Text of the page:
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Fans of Gerard Way and Gabriel Bá's The Umbrella Academy series who dove into Netflix's new live-action adaptation over the weekend may have noticed the show looks a little different from the comics that won the duo an Eisner for Best Finite Series back in 2008.
When SYFY WIRE spoke to showrunner Steve Blackman (Altered Carbon) in advance of The Umbrella Academy's Toronto premiere, he ran down some of the key changes he made to the source material and the thought process behind them. Key in that adaptation was the graphic novels' long road to the screen. It had been in some stage of development since 2010, which helped free him to make the show his own.
"I think if we had done this early on, people would have wanted a page-for-page translation. I think now because there's a plethora of these shows, I got to do a different kind of superhero show," he explained. "There was a lot of pressure on Daredevil to look like Daredevil. This I got a lot of leeway from Netflix to do it the way I wanted."
It helped, of course, that Way was fully on board with that approach as well. Blackman made sure to keep both him and Bá involved throughout the process — including extending the pair an open invitation to set and soliciting their opinion on everything from costumes to the look of the show.
"I would always send him scripts and get his feedback," Blackman told SYFY WIRE, calling Way a gracious collaborator. "He sees the graphic novel as one thing and the TV show as another. So he's encouraged my own creative license on the show. And I've springboarded from his material and changed things that needed to change and added things."
That included trimming back some of the more stereotypically comic book-y moments, the ones we've seen ad nauseam in the past eight years' worth of superhero movies and TV shows. "The original pilot was written by a guy named Jeremy Slater, and I modified it," Blackman said. "He had that X-Men trope of the training sequence that you've seen so much. I pulled it out and put in they're getting tattoos and running in their matching, sort of right-out-of-Royal Tenenbaums, uniforms."
"They lived in a X-Men-type house and I put them right in the city," he added. "I really wanted to ground it in a different way."
"Then there were some more comic book trope things that I wanted to take out, like how Vanya transforms, how she's transformed from the beginning to the end of the season," Blackman said, teasing the character's evolution from the family's sole "ordinary" sibling to, well, you'll see…"In the comic book, it's a physical transformation. It's a machine," explains Blackman. "I had Ellen Page, so I wanted to do a psychological transformation."
Meanwhile, the season's arc combines story elements from each of the first two series of graphic novels, "Apocalypse Suite" and "Dallas." That necessitated adding the characters of Hazel and Cha-Cha — a pair of time-traveling assassins played by Cameron Britton and Mary J. Blige, respectively — who don't show up until the second series. Says Blackman: "I moved them forward because I just love their characters and I had an idea to do them like 'company men' who were upset about per diems and the company ripping them off."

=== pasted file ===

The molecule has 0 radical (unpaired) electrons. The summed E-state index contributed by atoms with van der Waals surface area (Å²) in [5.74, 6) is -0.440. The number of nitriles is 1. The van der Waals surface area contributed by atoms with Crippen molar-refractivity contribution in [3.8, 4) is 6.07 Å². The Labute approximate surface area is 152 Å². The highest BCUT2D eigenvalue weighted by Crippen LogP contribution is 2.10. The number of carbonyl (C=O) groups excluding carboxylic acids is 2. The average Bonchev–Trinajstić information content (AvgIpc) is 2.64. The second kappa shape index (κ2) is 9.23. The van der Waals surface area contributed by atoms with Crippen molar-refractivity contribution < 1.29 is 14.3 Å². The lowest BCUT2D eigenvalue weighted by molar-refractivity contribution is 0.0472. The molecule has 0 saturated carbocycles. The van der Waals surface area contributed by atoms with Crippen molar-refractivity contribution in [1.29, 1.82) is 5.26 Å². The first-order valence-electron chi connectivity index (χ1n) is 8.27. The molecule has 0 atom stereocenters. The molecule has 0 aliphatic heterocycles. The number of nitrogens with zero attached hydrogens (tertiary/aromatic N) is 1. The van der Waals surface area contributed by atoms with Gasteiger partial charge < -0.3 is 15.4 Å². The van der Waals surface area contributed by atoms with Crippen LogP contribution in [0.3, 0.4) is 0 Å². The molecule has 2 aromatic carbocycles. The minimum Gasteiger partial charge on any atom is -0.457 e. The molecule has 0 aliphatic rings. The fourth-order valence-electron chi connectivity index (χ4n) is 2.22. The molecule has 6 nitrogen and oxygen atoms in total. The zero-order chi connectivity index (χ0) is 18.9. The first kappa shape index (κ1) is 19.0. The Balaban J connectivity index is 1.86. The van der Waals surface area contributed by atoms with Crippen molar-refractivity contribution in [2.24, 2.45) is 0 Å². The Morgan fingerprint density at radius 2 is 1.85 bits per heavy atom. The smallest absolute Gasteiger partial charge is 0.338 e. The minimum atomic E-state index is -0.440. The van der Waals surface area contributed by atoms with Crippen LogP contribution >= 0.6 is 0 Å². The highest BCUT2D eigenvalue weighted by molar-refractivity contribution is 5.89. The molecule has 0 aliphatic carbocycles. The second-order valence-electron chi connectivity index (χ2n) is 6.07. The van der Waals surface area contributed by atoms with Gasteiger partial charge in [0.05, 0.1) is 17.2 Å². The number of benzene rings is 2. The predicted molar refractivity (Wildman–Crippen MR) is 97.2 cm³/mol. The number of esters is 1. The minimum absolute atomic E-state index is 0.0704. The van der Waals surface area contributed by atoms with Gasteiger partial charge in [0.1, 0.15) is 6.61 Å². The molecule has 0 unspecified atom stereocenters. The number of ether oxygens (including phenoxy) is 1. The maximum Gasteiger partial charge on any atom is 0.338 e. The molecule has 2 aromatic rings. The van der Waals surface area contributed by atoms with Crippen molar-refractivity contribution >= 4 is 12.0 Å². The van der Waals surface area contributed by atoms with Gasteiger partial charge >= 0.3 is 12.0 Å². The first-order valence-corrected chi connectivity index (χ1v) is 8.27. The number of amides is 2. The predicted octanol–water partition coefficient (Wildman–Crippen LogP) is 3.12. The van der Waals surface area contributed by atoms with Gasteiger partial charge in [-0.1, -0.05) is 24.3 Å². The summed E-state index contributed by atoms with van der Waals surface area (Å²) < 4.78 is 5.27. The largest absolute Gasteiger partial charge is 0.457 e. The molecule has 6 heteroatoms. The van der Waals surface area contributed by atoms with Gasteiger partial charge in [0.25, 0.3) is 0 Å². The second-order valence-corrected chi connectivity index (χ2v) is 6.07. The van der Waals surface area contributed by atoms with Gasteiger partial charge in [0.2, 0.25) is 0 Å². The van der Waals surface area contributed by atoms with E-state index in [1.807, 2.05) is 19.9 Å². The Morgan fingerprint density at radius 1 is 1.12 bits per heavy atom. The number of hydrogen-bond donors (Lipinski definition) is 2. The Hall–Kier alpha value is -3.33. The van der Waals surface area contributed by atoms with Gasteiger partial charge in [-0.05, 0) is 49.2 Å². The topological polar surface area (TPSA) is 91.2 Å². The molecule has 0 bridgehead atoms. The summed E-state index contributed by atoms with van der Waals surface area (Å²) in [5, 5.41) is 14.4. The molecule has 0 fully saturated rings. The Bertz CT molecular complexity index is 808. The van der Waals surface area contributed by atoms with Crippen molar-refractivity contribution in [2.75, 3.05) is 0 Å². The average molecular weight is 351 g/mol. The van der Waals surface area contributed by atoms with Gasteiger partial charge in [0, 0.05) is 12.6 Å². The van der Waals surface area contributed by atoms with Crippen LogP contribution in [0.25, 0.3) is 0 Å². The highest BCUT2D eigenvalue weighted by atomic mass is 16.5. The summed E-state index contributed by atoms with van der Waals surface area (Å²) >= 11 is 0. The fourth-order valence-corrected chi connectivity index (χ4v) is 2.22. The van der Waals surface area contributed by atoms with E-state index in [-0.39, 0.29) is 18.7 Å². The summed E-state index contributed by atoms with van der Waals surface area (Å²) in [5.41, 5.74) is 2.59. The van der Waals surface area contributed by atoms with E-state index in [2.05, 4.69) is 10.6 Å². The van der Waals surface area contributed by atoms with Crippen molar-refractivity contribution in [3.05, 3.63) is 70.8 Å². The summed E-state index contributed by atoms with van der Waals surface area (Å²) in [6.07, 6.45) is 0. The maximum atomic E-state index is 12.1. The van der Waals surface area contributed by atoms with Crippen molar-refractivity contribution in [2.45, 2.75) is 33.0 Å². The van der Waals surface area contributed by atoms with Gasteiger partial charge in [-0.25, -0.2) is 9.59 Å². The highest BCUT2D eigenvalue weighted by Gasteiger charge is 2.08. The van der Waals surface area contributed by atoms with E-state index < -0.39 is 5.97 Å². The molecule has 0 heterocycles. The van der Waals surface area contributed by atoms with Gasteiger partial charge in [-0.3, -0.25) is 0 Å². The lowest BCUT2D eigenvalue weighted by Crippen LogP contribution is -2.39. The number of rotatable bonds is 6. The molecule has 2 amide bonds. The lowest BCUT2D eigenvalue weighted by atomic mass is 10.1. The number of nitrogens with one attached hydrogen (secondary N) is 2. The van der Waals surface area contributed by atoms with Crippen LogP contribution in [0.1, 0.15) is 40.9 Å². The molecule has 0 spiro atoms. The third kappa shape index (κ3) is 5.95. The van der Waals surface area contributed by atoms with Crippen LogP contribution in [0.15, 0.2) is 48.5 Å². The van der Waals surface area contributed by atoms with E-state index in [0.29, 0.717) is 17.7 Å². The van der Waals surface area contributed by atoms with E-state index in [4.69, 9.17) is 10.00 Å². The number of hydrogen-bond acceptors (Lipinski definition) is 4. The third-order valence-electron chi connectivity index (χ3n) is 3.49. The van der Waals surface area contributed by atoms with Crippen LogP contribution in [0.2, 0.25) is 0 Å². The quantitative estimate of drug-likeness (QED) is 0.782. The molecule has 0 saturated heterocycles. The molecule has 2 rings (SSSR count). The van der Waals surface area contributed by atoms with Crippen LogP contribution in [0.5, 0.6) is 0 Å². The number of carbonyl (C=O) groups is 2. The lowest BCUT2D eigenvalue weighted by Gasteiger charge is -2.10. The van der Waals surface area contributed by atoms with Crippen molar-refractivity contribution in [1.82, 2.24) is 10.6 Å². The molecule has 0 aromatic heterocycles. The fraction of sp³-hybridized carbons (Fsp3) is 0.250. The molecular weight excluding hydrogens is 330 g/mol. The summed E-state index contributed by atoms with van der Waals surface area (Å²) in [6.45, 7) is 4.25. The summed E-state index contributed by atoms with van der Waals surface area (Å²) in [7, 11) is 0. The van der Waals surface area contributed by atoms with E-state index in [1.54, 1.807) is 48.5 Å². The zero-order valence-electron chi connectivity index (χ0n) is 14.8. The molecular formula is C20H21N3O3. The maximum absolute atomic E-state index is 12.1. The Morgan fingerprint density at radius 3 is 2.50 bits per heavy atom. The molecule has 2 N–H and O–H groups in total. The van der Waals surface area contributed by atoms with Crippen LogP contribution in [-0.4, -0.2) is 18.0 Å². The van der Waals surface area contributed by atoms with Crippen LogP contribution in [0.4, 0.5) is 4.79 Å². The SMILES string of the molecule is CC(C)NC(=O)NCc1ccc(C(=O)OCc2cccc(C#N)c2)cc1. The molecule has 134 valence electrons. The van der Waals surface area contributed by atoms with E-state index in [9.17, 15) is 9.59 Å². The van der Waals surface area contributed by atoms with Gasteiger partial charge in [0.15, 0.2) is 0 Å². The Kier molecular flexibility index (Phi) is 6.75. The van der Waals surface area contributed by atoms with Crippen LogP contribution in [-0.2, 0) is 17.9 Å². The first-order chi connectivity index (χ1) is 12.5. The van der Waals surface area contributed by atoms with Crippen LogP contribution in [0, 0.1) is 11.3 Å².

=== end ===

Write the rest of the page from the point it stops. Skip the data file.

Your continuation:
It's all about broadening the show's potential appeal, he explains, saying, "I wanted a show that was very approachable to people who knew nothing about comics. You don't have to know anything about Umbrella Academy or a comic book to watch this show. And that was important for Netflix."
Still, that doesn't mean there aren't nods to comic fans. "There's a ton of Easter eggs," Blackman teased. "We have some Gabriel Bá portraits in the house that he actually painted. There's a comic book in Episode 3 you see early on that was painted by him. There are other ones that I can't give away, but the fans will just have to find."
If there's one change Blackman is most proud of though, it's making the show more diverse — which meant changing the race and/or gender of several key characters. Cha-Cha, for instance, is a white man in the comics, but in the show, that part's played by Blige. The Hargreeves kids were initially all white, as well; in the TV version, the family's far more diverse — something Way himself has called "one of the biggest improvements on the source material."
"I've talked to Gerard about this; I think he regrets it. I think it was just the time, where his head was at," Blackman confirmed, saying Way's thrilled the cast of characters has been made more diverse. "He wishes it always would've been."
"I think in some ways he's actually modifying where he's going with the comics based on him seeing the series," Blackman said. "It shows how open a person he is creatively." (Way recently told The New York Times that, as a result of the Netflix adaptation, "Diversity is something we're addressing in the Umbrella Academy comic.")
And if any fans have a problem with that, well, too bad, says the Umbrella Academy showrunner. "If there is backlash on it, I think the fans have to understand, we live in an inclusive world. I didn't hang a lantern on it. I just wanted to mirror the real world," he explains, saying it simply "wasn't an option" to have it any other way. "I was always going to cast to be diverse and inclusive. We're telling stories about LGBTQ. It's just a part of our world."
Now, thanks to Blackman and Netflix, it's a part of The Umbrella Academy's world too.